Preparing a clinically accurate data set to include in the prototype (with real numbers and accurate symptoms) is just as important to a prototype's function as the features being simulated. Engaging with your clinical advisors or gathering this type of data during early research will help your prototype seem more accurate and realistic to the study participants.
Even if the study is simulated use, keeping participants invested in the illusion that the study is a real experience and accurately represents their real healthcare experience gets them to act more naturally. More natural behavior means your data is more accurate and helps you identify real shortcomings rather than inaccurate findings that are based on testing induced confusion.
6. It is important to listen to participants; it’s even more important to observe their actions
Participants aren't always aware of what they are doing, which means they are typically unaware when they commit a use error. Additionally, the cause and timing of the use error may be completely disconnected. We rarely encounter participants who are self-aware enough to articulate a truthful and accurate root cause.
Observation of the participant’s behavior is often a much more accurate indicator of the root cause of a user error. Watching where their attention was focused and tracking interaction patterns gives a much better indication of the relationship between the use error and the device's interface.
That said, there is still value in asking users about their mindset and thoughts leading up to a use error. Their impression of how a use error occurred can help further clarify how the participant believes the system works.
Emphasizing the participant's assessment is risky because humans are notoriously unreliable at self-reporting. Participants will attempt to help explain what happened to the best of their ability, but their reporting will be heavily influenced by trying to tie together what they believe to be related elements into a cohesive story: their understanding of the system, their understanding of the task, and their limited recollection of what just happened. Stay skeptical of these potentially "clean answers" from the participant unless they are supported by your direct observations during the task.
7. Stay calm even when your participants are a mess
Humans can be difficult, nervous, clumsy or forgetful. So can study participants. Your initial reaction to study participant behavior might be that these complications are an unrealistic burden for the study and should be treated as a testing artifact. Resist this urge. Testing artifacts are rare in a well designed and executed study. These conditions may be frustrating, but they are realistic.
Your system users will not always be in a peaceful and focused mindset. They have lives, job responsibilities, finances, and families, all of which contribute to distraction during system use. Ideally, testing would be limited to calm participants in a distraction-free state. Your patient’s day-to-day life doesn’t function that way, and they will bring at least some of that reality to the usability test.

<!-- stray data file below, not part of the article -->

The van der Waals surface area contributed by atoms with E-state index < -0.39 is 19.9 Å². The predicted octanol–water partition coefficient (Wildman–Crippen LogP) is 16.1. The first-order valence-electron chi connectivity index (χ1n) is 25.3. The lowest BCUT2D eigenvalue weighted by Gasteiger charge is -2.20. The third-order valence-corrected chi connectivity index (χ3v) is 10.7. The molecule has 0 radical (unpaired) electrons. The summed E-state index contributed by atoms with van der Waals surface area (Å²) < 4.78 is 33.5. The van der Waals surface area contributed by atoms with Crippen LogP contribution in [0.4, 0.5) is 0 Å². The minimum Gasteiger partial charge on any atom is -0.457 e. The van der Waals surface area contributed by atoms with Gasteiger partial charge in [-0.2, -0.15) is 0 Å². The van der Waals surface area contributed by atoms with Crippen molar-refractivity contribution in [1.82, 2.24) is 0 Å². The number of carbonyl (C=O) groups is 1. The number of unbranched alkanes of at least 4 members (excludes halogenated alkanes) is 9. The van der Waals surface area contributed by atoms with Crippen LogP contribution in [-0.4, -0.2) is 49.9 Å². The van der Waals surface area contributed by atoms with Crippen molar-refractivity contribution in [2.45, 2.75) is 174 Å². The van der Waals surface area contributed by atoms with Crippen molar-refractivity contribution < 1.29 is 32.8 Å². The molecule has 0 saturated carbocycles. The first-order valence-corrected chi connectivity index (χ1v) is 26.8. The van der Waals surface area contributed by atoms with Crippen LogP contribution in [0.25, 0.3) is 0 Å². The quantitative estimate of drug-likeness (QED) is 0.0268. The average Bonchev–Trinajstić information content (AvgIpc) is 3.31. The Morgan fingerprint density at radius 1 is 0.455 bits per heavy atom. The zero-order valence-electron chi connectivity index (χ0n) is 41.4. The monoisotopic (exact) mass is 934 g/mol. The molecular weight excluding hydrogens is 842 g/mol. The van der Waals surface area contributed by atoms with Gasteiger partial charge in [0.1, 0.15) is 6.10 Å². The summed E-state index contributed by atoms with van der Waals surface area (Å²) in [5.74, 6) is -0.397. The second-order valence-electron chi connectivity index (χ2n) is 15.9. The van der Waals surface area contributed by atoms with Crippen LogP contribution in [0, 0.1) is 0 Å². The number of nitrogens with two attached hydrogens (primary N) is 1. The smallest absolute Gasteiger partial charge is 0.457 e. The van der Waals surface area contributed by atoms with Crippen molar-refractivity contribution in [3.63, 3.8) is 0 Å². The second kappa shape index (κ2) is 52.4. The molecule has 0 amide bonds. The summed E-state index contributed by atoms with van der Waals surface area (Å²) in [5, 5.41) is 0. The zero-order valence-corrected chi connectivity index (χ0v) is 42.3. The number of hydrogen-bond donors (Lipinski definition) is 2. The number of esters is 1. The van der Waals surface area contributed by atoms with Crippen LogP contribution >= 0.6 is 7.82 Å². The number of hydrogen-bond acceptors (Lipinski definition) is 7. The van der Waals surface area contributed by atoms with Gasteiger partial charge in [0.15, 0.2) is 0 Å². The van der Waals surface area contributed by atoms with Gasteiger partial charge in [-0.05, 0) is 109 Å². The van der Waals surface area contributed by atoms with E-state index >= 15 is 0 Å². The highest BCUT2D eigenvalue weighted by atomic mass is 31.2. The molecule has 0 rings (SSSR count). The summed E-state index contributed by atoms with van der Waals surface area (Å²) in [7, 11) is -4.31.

Embrace knowing that your users are human and consider that your system may need to find an innovative way to cut through distraction. Designing a system that helps work with distracted, unfocused users will reduce the urge to chase the slippery slope of over-correcting the usability study design to limit these types of users.
8. Add time to create prototypes and ensure they address what you want to learn
The key to a valuable usability study is preparedness, which includes well prepared prototypes. First, take time to understand what you want to learn from your usability study. Are you looking to gather feedback on a certain function or system interaction? Do you want to evaluate different potential design mitigations and see which option is most effective? Do you want to confirm that you have mitigated a particularly high-risk use error? Are you evaluating a usability validation protocol? Answers to questions like these will help you determine what functionality is required for your study prototype.
Additionally, when creating your project schedule, consider what resources and time will be required to generate software, hardware, labeling, and other materials needed for study prototypes. Dedicate time to this effort and know that it is value-added, even if some or all of the prototypes are made solely for the usability test and will not be included in the final product. Schedules that allow for purposeful prototyping end up leading to more meaningful test results.
9. Use a whiteboard to track “top line” findings
In nearly every room behind the one-way mirror or study observer collaboration space, there is a whiteboard -- use it! After conducting the first couple of study sessions, keep a running list of important trends and findings that you consider valuable. You can update this list in real-time during the study, and use its contents to help support post-session debrief discussions.
Keep the list in a place that the entire team can see (rather than just your personal notebook), so that everyone can be engaged in the process of updating and adding to the list. At the end of the study, the list can be translated into a preliminary summary for sponsors and stakeholders, while the full report is still in progress.
10. Eat healthy snacks and meals, and get enough rest
Usability testing is a marathon, not a sprint. Taking care of yourself during the testing week can make you feel more energized, engaged in the process, and motivated to listen to, and learn from, your study participants’ feedback. Eating balanced meals, drinking enough fluids to stay hydrated, and getting enough rest are all key investments for a top performing team.
Alex Therrien is the Director of User-Centered Design and Kelly Catale is a Principal Human Factors Engineer at Sunrise Labs. Check out our User-Centered Design Experience